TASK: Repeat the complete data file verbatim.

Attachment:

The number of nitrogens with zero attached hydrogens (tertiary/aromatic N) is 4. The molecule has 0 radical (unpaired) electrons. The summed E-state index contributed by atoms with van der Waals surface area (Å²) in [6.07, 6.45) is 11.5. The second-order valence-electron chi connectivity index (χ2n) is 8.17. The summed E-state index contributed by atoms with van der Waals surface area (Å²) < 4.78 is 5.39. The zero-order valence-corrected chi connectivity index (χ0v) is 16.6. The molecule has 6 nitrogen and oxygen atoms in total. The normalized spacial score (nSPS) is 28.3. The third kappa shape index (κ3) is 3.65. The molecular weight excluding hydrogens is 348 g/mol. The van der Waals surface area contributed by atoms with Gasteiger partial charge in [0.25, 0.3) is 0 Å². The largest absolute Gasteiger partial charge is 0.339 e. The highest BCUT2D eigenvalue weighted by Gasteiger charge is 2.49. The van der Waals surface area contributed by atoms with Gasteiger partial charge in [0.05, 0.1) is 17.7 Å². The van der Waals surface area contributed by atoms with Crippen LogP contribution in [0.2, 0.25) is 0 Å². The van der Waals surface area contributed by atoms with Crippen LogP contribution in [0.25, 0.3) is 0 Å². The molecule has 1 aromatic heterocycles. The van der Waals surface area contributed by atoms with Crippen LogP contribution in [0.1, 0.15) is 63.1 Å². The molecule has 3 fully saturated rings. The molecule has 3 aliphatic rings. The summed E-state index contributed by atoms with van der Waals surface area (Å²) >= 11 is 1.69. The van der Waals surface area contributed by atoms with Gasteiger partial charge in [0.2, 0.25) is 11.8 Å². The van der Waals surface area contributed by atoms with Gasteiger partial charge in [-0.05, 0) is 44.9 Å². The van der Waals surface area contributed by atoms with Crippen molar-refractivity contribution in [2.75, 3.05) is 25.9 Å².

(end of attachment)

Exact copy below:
The number of nitrogens with zero attached hydrogens (tertiary/aromatic N) is 4. The molecule has 0 radical (unpaired) electrons. The summed E-state index contributed by atoms with van der Waals surface area (Å²) in [6.07, 6.45) is 11.5. The second-order valence-electron chi connectivity index (χ2n) is 8.17. The summed E-state index contributed by atoms with van der Waals surface area (Å²) < 4.78 is 5.39. The zero-order valence-corrected chi connectivity index (χ0v) is 16.6. The molecule has 6 nitrogen and oxygen atoms in total. The normalized spacial score (nSPS) is 28.3. The third kappa shape index (κ3) is 3.65. The molecular weight excluding hydrogens is 348 g/mol. The van der Waals surface area contributed by atoms with Gasteiger partial charge in [0.25, 0.3) is 0 Å². The largest absolute Gasteiger partial charge is 0.339 e. The highest BCUT2D eigenvalue weighted by Gasteiger charge is 2.49. The van der Waals surface area contributed by atoms with Gasteiger partial charge in [0.05, 0.1) is 17.7 Å². The van der Waals surface area contributed by atoms with Crippen LogP contribution in [0.2, 0.25) is 0 Å². The van der Waals surface area contributed by atoms with Crippen LogP contribution in [0.25, 0.3) is 0 Å². The molecule has 1 aromatic heterocycles. The van der Waals surface area contributed by atoms with Crippen LogP contribution in [0.1, 0.15) is 63.1 Å². The molecule has 3 fully saturated rings. The molecule has 3 aliphatic rings. The summed E-state index contributed by atoms with van der Waals surface area (Å²) >= 11 is 1.69. The van der Waals surface area contributed by atoms with Gasteiger partial charge in [0.2, 0.25) is 11.8 Å². The van der Waals surface area contributed by atoms with Gasteiger partial charge in [-0.05, 0) is 44.9 Å². The van der Waals surface area contributed by atoms with Crippen molar-refractivity contribution in [2.75, 3.05) is 25.9 Å².